Robert Axelrod Review of Separate Beds
SEPARATE BEDS opens on a stateroom aboard the Royal Princess liner, in which the beds are two miles apart. Sleeping, or at least trying to sleep, in the stage right bed, is wife Twink Frazier. In the stage left bed is her husband Ernie. They are there celebrating year thirty of a marriage that has become mundane in nature. They are attempting to light some fire under their fannies by taking this love cruise. Twink goes to bed with a life jacket on and a fear of growing older. Ernie has a pretty consistent grumpy attitude that he takes to bed with him. They don’t exactly argue, they just gently clash, as the magic has long gone from their marriage. Next morning, Twink is up and exercising while Ernie continues being grumpy.
A day passes during which our couple has befriended another couple on board, Beth and Blake. Through Twink and Ernie’s conversation we learn that Beth and Blake have a supposedly ideal, glamorous marriage. Beth is a successful actress and Blake is a wealthy optometrist. Twink envies them while Ernie says “big deal”. During a storm that has hit, we learn that Ernie has invented a non-sliding deck chair (Ernie owns and runs a hardware store) that he has been too timid to promote despite Twink’s encouragements. The couple gets invited to dine at the Captain’s table but they have a miserable time of it. Things are just not going right with this marriage. One of the ship’s many activities is a marriage tune-up session called “Marriage Sizzlers”. Twink wants them to participate, Ernie pooh-poohs it. Finally, there’s a ship talent show that Twink wants them to participate in, doing a scene from ROMEO AND JULIET, Ernie goofs on the idea. The act ends with Twink getting an opportunity to substitute for Beth as Juliet to Blake’s Romeo in the same scene. She jumps at the idea!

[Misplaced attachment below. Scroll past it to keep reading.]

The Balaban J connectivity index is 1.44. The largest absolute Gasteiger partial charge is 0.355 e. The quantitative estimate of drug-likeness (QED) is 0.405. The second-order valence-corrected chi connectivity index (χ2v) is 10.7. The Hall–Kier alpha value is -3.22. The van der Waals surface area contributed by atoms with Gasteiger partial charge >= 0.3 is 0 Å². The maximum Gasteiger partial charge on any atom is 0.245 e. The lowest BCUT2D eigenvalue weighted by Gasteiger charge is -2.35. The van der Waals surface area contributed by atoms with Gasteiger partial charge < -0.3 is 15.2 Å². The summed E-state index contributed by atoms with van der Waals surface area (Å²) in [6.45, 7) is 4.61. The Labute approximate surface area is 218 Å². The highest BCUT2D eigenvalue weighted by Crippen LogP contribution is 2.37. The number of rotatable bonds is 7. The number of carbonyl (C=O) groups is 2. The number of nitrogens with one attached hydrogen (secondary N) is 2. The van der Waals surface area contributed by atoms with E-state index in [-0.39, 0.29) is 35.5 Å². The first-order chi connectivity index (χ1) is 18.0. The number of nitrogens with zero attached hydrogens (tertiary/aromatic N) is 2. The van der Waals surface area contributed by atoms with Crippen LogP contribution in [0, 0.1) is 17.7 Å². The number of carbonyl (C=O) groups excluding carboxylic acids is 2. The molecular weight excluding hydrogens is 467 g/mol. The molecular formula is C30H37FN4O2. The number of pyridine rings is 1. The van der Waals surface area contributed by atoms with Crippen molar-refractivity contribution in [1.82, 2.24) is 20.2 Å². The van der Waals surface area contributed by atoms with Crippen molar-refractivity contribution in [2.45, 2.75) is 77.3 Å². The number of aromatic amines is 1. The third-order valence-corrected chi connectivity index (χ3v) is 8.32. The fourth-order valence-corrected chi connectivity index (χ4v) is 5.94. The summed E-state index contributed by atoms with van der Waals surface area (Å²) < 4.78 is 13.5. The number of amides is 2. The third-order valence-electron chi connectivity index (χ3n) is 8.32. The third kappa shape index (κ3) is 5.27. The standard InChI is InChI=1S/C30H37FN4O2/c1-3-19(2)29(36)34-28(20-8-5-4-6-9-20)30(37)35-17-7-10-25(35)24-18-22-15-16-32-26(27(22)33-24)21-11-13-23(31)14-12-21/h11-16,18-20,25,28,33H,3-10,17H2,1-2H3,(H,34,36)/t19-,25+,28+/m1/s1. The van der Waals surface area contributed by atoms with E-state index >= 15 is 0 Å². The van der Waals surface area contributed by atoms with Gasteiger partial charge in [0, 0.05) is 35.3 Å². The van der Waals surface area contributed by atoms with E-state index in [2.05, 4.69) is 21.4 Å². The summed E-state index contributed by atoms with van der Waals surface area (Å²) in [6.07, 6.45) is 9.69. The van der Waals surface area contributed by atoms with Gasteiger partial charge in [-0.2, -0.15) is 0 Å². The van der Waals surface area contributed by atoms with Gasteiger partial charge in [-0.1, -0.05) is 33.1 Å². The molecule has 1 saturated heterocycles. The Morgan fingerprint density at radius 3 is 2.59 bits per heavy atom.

Act Two opens on a similar stateroom save for one factor: there is one big king-sized bed at its center. In it are the other couple, Beth and Blake, around the same age as Twink and Ernie, celebrating their tenth anniversary. Beth’s the complainer and Blake is the optimist here. An actress, she’s up for a big movie starring opposite George Clooney and she’s chained to her cell phone awaiting the big call from her agent. They go to breakfast in matching sunglasses and matching postures, vowing not to sit with “that couple” (Twink and Ernie) again. On the surface, it appears that they have a pretty ideal marriage, but through the Act we gradually learn they are far from ideal. Rather than go into detail on it, I will leave you to see this pleasant comedy to learn the remaining details. Suffice to say that things work out to a surprising end.
Both couples are played by the same actor and actress, and it is a pleasure to see the transformations between the two pairs. Mona Lee Wylde plays Twink & Beth, and her transformation from the almost homely Twink to the glamorous Beth is both subtle and miraculous. Ms. Wylde wisely doesn’t go to extremes with the two characters. Her portrayals are realistic and believable. Daniel Leslie plays Ernie and Blake and his change is a pleasant surprise. He portrays both characters with no tricks; he lets the material do the talking, the mark of a good actor. Said material is written by Canadian playwright M.J. Cruise. The play is clever and amusing and Melanie MacQueen’s direction is spot on. I didn’t find myself laughing out loud much through the piece, but it did produce smiles.
May 20, 2016